Workaround for NullReferenceException in DBComparer

DBComparer 3.0 is a great tool if you want to synchronize your SQL Server database environments and don’t have hundreds of dollars to spend on Red Gate’s SQL Compare.  It’s simple to use and free.

http://dbcomparer.com/

I used it for a couple of weeks without any problem until one day when I tried to compare with a particular server and it crashed:

DBComparer NullReferenceException

Looking at the error message, we can deduce that the WriteRecentList() function saves the names of the servers you have typed in the recent servers list.  This is sort of like the recent files list found in some applications.

SettingsBase is part of the .NET Framework, and this part of the code is probably used to persist application settings.  A little digging around on the MSDN library reveals this:

Specific user data is stored in a file named user.config, stored under the user’s home directory. If roaming profiles are enabled, two versions of the user configuration file could exist. In such a case, the entries in the roaming version take precedence over duplicated entries in the local user configuration file.

A look in the user.config file confirms our theory that this is where the list of recent servers are stored.  However, DBComparer is only designed to support 10 recent server names (5 on each side of the comparison).  Any more than that and it blows up.

<?xml version="1.0" encoding="utf-8"?>
<configuration>
  <userSettings>
    <DBCompare.Properties.Settings>
      <setting name="RecentServerName11" serializeAs="String">
        <value>server1</value>
      </setting>
      <setting name="RecentServerName12" serializeAs="String">
        <value>server2</value>
      </setting>
      <setting name="RecentServerName13" serializeAs="String">
        <value>server3</value>
      </setting>
      <setting name="RecentServerName14" serializeAs="String">
        <value>server4</value>
      </setting>
      <setting name="RecentServerName15" serializeAs="String">
        <value>server5</value>
      </setting>
      <setting name="RecentServerName21" serializeAs="String">
        <value>server6</value>
      </setting>
      <setting name="RecentServerName22" serializeAs="String">
        <value>server7</value>
      </setting>
      <setting name="RecentServerName23" serializeAs="String">
        <value>server8</value>
      </setting>
      <setting name="RecentServerName24" serializeAs="String">
         <value>server9</value>
      </setting>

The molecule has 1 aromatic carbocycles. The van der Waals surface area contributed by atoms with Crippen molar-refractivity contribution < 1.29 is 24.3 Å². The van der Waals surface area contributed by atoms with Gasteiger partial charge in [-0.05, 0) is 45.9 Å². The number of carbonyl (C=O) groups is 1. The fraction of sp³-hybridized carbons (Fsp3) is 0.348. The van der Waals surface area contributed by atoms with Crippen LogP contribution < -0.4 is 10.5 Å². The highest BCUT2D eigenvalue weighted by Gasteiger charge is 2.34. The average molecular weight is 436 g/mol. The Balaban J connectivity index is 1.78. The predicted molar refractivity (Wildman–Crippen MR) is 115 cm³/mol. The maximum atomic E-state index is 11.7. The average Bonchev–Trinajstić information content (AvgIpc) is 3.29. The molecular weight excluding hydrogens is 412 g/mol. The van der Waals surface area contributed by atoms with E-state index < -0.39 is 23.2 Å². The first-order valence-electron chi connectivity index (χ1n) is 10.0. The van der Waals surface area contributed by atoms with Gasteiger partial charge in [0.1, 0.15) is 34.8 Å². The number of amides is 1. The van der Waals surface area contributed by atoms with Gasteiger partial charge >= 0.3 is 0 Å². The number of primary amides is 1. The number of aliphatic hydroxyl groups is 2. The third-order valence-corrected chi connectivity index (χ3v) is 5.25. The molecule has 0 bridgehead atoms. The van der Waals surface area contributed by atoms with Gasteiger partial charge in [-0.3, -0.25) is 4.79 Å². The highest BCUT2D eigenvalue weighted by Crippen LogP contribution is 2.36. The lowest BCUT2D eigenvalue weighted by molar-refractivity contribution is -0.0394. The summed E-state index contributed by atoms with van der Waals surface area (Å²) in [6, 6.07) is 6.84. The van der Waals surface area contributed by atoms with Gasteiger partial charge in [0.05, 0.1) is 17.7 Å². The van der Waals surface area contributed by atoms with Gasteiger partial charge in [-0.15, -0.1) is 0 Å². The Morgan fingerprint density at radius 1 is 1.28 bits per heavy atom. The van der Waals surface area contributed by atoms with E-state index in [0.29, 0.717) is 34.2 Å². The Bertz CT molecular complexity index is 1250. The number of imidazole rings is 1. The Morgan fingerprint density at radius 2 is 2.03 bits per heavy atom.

<setting name="RecentServerName25" serializeAs="String">
        <value>server10</value>
      </setting>
    </DBCompare.Properties.Settings>
  </userSettings>
</configuration>

As a workaround until this bug is fixed, you can delete some or all of the server names in the value tags to make room for more and prevent the error.

Same Markup, Same Browser, Different Results

Here is a simple HTML5 page I created:

<!DOCTYPE html>
<html lang="en">
<head>
 <meta charset="utf-8" />
 <title>Inconsistent Rendering</title>
</head>
<body>
 <span style="height: 1px; overflow: visible; background-color: Green;">
 <h1>This is a test.</h1>
 </span>
</body>
</html>

And here is that page rendered in Internet Explorer 8.  In one case it’s being served on my laptop, and the other on the local intranet.

Test file on localhost

Test file on intranet

The markup, the Web servers, and the browser are all set up 100% the same.  These should be identical, shouldn’t they?  What’s the problem?  The answer is Compatibility View.

Compatibility View is a “feature” of Internet Explorer that causes it to ignore modern Web standards.  That would be fine, except Compatibility View settings vary by zone, and different zones have different defaults.  Also, the Compatibility View button in the address bar isn’t always available, which means there’s no visual indicator as to what mode you’re in, and you can’t change modes for the current page easily.

Compatibility View settings can be accessed in the Tools –> Compatibility View Settings menu, but if you’ve developed a standards compliant intranet site, you need a better fix than simply asking each individual user to reconfigure their browser.  Group Policy is one option, but there is a much simpler solution.  Just add the following meta tag to your pages, and it will force IE 8 to use the !DOCTYPE declaration in the page to determine the rendering mode.

<meta http-equiv="X-UA-Compatible" content="IE=EmulateIE8" />

If you’re experiencing rendering inconsistencies with the same markup being served from different environments, have a look into Compatibility View. It just might be the culprit.